- Wait for signs: Your toddler has to be ready to start potty training. If not, you’re setting yourselves up for a world of frustration. When your little one starts talking about it more, showing interest in the toilet or letting you know when they’ve just gone (or even better – just about to go), then you’re in the zone. They’ll let you know when they’re ready to go.
- Ignore timelines: You’ve seen them – all the potty training tips that promise the secret to potty training in one week, or one weekend, or even three days. Don’t try to measure up to any random timeline or unreasonable standard. Prepare for the long haul. Your toddler will get there, and you’ll be right there to help.
- Watch, do and learn: Potty training for kids is full of new rituals they don’t understand yet: What’s the handle for? Why is there a roll of paper? You know by now that kids love to explore new things to the fullest. Help them out. Sit with them. Show them how it works. The more comfortable they see you are, the more comfortable they’ll be, too.
- Incentivize: Kids are very motivated with small rewards. When you celebrate successes right away, you’re showing positive reinforcement that encourages kids to repeat that behavior. There are plenty of rewards to be won that don’t include sugar. Think stickers, books or other inexpensive trinkets that are valuable to them.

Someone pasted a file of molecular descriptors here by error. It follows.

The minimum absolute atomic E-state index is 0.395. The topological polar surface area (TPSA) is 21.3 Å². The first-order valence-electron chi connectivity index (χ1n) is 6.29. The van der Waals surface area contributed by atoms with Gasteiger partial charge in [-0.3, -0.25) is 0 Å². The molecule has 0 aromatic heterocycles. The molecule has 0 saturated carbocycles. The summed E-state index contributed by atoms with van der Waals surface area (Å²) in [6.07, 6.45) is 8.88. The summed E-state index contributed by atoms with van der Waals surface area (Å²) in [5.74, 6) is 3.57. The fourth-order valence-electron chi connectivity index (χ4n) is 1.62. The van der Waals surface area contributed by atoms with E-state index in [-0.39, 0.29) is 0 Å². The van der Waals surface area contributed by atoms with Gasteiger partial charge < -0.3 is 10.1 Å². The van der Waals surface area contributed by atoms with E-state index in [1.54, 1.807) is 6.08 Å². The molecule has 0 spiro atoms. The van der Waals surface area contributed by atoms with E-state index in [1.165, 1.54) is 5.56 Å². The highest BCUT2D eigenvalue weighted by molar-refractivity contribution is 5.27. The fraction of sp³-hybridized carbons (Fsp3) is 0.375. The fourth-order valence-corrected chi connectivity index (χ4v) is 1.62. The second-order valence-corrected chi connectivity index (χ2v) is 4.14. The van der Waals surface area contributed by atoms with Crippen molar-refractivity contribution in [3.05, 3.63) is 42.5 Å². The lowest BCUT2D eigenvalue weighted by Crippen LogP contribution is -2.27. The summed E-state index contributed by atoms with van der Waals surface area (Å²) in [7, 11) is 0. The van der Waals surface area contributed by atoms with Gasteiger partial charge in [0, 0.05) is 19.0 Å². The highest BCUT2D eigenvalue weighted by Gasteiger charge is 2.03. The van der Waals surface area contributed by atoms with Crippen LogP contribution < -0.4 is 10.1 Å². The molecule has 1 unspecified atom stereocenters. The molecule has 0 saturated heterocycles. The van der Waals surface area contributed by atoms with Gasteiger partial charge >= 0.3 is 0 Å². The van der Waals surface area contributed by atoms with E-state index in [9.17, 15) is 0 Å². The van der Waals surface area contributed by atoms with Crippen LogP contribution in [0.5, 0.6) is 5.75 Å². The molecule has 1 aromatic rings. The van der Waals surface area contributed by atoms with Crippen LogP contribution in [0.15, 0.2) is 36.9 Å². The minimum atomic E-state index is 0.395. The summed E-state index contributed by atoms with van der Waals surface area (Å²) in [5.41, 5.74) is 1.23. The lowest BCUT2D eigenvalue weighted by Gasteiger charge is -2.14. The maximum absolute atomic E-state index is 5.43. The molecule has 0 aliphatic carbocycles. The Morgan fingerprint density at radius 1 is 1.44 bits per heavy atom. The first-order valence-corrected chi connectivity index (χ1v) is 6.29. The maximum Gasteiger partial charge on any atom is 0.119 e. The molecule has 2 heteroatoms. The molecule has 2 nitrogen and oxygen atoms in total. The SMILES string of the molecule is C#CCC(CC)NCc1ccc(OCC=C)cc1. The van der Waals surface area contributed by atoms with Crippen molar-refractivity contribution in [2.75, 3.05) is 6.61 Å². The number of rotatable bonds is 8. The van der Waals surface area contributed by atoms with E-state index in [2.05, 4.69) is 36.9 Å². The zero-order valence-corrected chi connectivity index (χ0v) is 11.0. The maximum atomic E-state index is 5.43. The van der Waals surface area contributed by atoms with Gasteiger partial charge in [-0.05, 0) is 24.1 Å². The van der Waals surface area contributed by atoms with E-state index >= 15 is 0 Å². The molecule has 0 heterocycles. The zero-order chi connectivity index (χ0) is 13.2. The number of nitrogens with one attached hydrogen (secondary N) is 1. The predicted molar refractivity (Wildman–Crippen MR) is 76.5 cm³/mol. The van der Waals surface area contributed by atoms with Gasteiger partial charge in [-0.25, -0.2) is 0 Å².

- Exaggerate praise: Small victories can be huge steps toward diaper-less days ahead. Go ahead and show them this is a big deal, because it is. Heap on the extra hugs, the kisses and the congratulations. They need to understand they’re accomplishing something. If (when) they miss the mark, you need to stay positive about that, too. You’ll get there together, and they need to see you’re excited.
- Read all about it: Incorporate some potty training books into story time. You’ll find lots of good books out there that break it down. Books about potty training also help your little one ask questions they might not otherwise think to ask.
- Keep checking: Invest a concentrated amount of time where you visit the restroom together many, many times. When they have plenty of opportunities to keep trying, eventually they’re bound to see what it’s all about and take more steps in the right direction.
- Real undies first: Kids like feeling dry bottoms. Wet bottoms are uncomfortable and lead to diaper rash. Try applying a barrier of diaper rash ointment or spray, then putting on some “big kid” underwear underneath a diaper. They’ll feel what it feels like to be wet, and understand that’s not a good feeling, but you’ll protect their skin as well as furniture and clothes. Just be sure you check often and don’t let them stay wet for long.
Community Service Programs of West Alabama (CSP), Inc.’s Head Start/Early Head Start, Child Care Partnership, and Early Intervention programs engage families and encourage healthy lifestyle choices. Safe and healthy children are ready to learn and explore their world.